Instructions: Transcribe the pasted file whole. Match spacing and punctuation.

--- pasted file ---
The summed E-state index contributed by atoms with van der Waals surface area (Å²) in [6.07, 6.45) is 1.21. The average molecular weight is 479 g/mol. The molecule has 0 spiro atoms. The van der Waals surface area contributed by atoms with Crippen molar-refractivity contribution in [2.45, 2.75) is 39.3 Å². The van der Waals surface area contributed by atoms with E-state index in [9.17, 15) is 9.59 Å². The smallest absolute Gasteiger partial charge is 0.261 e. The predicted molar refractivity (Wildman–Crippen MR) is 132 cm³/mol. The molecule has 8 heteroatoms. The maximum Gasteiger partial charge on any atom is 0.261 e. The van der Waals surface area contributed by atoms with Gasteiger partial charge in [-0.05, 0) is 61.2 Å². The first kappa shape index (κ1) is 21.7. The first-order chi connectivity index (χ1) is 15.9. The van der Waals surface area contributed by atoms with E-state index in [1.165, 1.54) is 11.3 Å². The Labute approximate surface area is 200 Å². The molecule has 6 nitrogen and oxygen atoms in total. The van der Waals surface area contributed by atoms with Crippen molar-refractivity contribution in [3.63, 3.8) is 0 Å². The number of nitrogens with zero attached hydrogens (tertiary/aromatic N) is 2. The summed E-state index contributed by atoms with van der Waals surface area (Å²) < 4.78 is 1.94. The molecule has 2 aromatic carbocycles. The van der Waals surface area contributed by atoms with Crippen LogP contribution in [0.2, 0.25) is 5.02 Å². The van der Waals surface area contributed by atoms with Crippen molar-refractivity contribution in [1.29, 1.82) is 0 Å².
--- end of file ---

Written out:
The summed E-state index contributed by atoms with van der Waals surface area (Å²) in [6.07, 6.45) is 1.21. The average molecular weight is 479 g/mol. The molecule has 0 spiro atoms. The van der Waals surface area contributed by atoms with Crippen molar-refractivity contribution in [2.45, 2.75) is 39.3 Å². The van der Waals surface area contributed by atoms with E-state index in [9.17, 15) is 9.59 Å². The smallest absolute Gasteiger partial charge is 0.261 e. The predicted molar refractivity (Wildman–Crippen MR) is 132 cm³/mol. The molecule has 8 heteroatoms. The maximum Gasteiger partial charge on any atom is 0.261 e. The van der Waals surface area contributed by atoms with Gasteiger partial charge in [-0.05, 0) is 61.2 Å². The first kappa shape index (κ1) is 21.7. The first-order chi connectivity index (χ1) is 15.9. The van der Waals surface area contributed by atoms with E-state index in [1.165, 1.54) is 11.3 Å². The Labute approximate surface area is 200 Å². The molecule has 6 nitrogen and oxygen atoms in total. The van der Waals surface area contributed by atoms with Crippen molar-refractivity contribution in [3.63, 3.8) is 0 Å². The number of nitrogens with zero attached hydrogens (tertiary/aromatic N) is 2. The summed E-state index contributed by atoms with van der Waals surface area (Å²) < 4.78 is 1.94. The molecule has 2 aromatic carbocycles. The van der Waals surface area contributed by atoms with Crippen LogP contribution in [0.2, 0.25) is 5.02 Å². The van der Waals surface area contributed by atoms with Crippen molar-refractivity contribution in [1.29, 1.82) is 0 Å².